Two things are evident about Mayor Jim Gray's plan to reinvent the monotone box that houses Rupp Arena and the Lexington Convention Center:
1) It could transform this area in downtown from a dead zone most days into a destination that enriches economically and culturally, while providing a glitzy, technologically advanced, more comfortable, marketable and accessible home for the University of Kentucky Men's Wildcats.
2) Construction cannot begin until a plan to pay for it — built on real numbers and sound assumptions — has been made public and fully vetted.
The downgrade last fall of $339 million in bonds used to fund the KFC Yum! Center in Louisville was a stern warning to sharpen pencils. With Rupp's $310 million price tag — by comparison the current annual city budget is $289.3 million — wishful financial thinking will serve no one.
Yet, Rupp is not Yum.
In Louisville there were early miscalculations, including anticipating that tax increment financing (TIF) revenue would account for a third of the annual debt service. TIF districts are areas where substantial investment is paid for in part by recapturing some of the increased state tax revenue generated by the improvements. The YUM TIF has fallen far short of estimates, although revenues are improving.
Another issue is that, simply put, the University of Louisville got a sweetheart deal.
In the dry language of a bond analyst's downgrade note, the revenue-sharing lease with U of L, "limits the (arena) authority's profit upside from the successful anchor tenant." The report notes that "the authority gets only 10 percent of gross ticket sales for men's basketball games and five percent for women's."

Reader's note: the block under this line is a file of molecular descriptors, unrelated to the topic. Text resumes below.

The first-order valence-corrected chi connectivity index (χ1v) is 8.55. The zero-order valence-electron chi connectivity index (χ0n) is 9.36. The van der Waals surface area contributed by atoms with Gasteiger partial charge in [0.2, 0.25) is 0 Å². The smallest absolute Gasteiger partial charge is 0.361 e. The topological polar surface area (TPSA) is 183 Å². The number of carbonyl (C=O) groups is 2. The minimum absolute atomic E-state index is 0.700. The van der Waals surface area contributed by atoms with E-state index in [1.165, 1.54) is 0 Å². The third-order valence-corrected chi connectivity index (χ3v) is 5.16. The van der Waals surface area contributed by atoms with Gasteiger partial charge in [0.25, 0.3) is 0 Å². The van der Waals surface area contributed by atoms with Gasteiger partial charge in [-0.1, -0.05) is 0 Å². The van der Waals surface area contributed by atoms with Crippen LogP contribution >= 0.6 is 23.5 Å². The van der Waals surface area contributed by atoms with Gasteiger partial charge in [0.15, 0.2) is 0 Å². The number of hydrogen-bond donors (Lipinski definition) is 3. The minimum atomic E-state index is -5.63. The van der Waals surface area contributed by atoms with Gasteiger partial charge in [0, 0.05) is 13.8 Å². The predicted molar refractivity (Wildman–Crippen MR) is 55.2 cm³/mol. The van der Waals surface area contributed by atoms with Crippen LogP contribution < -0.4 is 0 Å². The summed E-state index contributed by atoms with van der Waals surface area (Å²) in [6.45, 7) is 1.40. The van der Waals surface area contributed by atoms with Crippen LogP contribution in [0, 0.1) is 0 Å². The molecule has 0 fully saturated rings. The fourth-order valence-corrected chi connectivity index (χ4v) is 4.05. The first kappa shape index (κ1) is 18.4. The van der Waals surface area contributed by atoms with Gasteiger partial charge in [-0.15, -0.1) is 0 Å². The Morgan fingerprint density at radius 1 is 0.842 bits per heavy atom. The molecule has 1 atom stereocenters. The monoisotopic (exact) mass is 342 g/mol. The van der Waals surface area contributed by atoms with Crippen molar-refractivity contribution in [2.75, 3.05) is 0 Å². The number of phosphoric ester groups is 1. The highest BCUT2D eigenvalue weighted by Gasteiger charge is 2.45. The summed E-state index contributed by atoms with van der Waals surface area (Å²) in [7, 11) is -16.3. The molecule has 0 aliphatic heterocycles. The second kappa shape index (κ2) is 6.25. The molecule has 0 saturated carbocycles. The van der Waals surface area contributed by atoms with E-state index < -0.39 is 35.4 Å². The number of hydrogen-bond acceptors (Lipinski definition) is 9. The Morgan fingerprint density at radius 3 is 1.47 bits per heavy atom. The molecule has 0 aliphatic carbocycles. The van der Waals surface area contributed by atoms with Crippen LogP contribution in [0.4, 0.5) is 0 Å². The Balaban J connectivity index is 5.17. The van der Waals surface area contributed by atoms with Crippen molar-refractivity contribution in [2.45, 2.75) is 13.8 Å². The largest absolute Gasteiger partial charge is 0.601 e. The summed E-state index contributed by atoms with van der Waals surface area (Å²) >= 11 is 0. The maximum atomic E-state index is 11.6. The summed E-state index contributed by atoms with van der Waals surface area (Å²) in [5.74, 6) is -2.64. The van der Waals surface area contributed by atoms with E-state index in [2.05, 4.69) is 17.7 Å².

In the next few months, the mayor and council will, as they hash out the city's budget for the coming year, define how much, if any, money the city will put into the project. It's reasonable for Lexington taxpayers to contribute but only after it's clear they won't be stuck if other sources fall short.
So, here are some things that must happen soon:
■ The General Assembly must agree with Gov. Steve Beshear's proposal to include $65 million for the project in the state budget. However, that money should not be released until all of the financing is in place.
■ The city must determine the Rupp TIF district and projections for what it will contribute. The recent announcement that national retailer Urban Outfitters will move into the neighborhood, lured in part by the planned work at Rupp, is a good sign of increased economic activity in the area. Still, TIF revenues are a wild card and, as Gray has indicated, conservative estimates are in order.
■ The project's task force must establish realistic projections on revenue from Rupp, including non-UK sports events and on prospects for the new, larger convention center. It's also time to nail down how much money UK fans will ante up, and likely revenues from naming rights and sales of other concessions.
UK deputy director of athletics DeWayne Peevey, the school's representative at a media event Monday to unveil design plans for the project, said UK views the arrangement with the new Rupp not so much as a landlord/tenant deal but as more of "a partnership."
Fans and taxpayers need to know more about that partnership, like how much UK will put into this deal.
The dynamics are quite different from those in Louisville when YUM was planned. UK plays in Rupp, close to campus, and President Eli Capilouto has made it clear he won't build a new arena. The Cardinals had to be talked out of a new campus arena and lured downtown.
No one questions Capilouto's focus on his campus and UK's central educational mission. And few today would drop an arena in the heart of a downtown.
But the reality is that, whether it's good urban planning or educationally beneficial, UK men's basketball is very important to the school, community and state, and it is and will be played in Rupp Arena in downtown Lexington.
It's time to nail down the numbers.